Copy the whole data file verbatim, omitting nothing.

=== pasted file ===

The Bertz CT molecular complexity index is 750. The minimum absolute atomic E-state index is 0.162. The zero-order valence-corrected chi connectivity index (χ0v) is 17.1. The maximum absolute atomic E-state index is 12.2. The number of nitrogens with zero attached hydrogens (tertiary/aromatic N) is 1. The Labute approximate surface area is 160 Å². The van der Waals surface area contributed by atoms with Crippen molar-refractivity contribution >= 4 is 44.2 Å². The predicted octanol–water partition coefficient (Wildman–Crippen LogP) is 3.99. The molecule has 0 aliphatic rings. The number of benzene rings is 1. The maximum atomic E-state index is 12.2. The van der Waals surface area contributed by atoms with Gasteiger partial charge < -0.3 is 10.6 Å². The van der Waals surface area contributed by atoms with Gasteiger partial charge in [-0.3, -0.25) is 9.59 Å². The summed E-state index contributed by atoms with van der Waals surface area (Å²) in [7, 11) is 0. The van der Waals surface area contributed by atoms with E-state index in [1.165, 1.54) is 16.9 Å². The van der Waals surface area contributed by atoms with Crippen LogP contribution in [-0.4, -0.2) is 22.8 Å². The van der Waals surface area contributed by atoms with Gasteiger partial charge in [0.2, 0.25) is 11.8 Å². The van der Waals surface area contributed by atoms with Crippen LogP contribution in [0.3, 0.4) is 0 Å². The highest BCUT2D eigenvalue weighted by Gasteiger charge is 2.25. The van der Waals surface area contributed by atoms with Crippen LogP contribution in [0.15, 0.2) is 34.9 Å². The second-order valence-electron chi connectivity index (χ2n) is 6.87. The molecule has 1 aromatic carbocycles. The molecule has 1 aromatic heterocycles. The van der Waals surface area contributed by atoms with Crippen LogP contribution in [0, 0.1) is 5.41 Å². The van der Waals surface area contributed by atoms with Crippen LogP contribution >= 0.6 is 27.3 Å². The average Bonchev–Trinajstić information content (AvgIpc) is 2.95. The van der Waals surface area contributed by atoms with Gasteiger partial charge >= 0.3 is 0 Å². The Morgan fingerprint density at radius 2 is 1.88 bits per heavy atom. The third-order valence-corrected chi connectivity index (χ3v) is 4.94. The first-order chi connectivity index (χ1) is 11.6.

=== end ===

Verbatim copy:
The Bertz CT molecular complexity index is 750. The minimum absolute atomic E-state index is 0.162. The zero-order valence-corrected chi connectivity index (χ0v) is 17.1. The maximum absolute atomic E-state index is 12.2. The number of nitrogens with zero attached hydrogens (tertiary/aromatic N) is 1. The Labute approximate surface area is 160 Å². The van der Waals surface area contributed by atoms with Crippen molar-refractivity contribution >= 4 is 44.2 Å². The predicted octanol–water partition coefficient (Wildman–Crippen LogP) is 3.99. The molecule has 0 aliphatic rings. The number of benzene rings is 1. The maximum atomic E-state index is 12.2. The van der Waals surface area contributed by atoms with Gasteiger partial charge < -0.3 is 10.6 Å². The van der Waals surface area contributed by atoms with Gasteiger partial charge in [-0.3, -0.25) is 9.59 Å². The summed E-state index contributed by atoms with van der Waals surface area (Å²) in [7, 11) is 0. The van der Waals surface area contributed by atoms with E-state index in [1.165, 1.54) is 16.9 Å². The van der Waals surface area contributed by atoms with Crippen LogP contribution in [-0.4, -0.2) is 22.8 Å². The van der Waals surface area contributed by atoms with Gasteiger partial charge in [0.2, 0.25) is 11.8 Å². The van der Waals surface area contributed by atoms with Crippen LogP contribution in [0.3, 0.4) is 0 Å². The highest BCUT2D eigenvalue weighted by Gasteiger charge is 2.25. The van der Waals surface area contributed by atoms with Crippen LogP contribution in [0.15, 0.2) is 34.9 Å². The second-order valence-electron chi connectivity index (χ2n) is 6.87. The molecule has 1 aromatic carbocycles. The molecule has 1 aromatic heterocycles. The van der Waals surface area contributed by atoms with Crippen LogP contribution in [0, 0.1) is 5.41 Å². The van der Waals surface area contributed by atoms with Crippen LogP contribution >= 0.6 is 27.3 Å². The average Bonchev–Trinajstić information content (AvgIpc) is 2.95. The van der Waals surface area contributed by atoms with Gasteiger partial charge >= 0.3 is 0 Å². The Morgan fingerprint density at radius 2 is 1.88 bits per heavy atom. The third-order valence-corrected chi connectivity index (χ3v) is 4.94. The first-order chi connectivity index (χ1) is 11.6.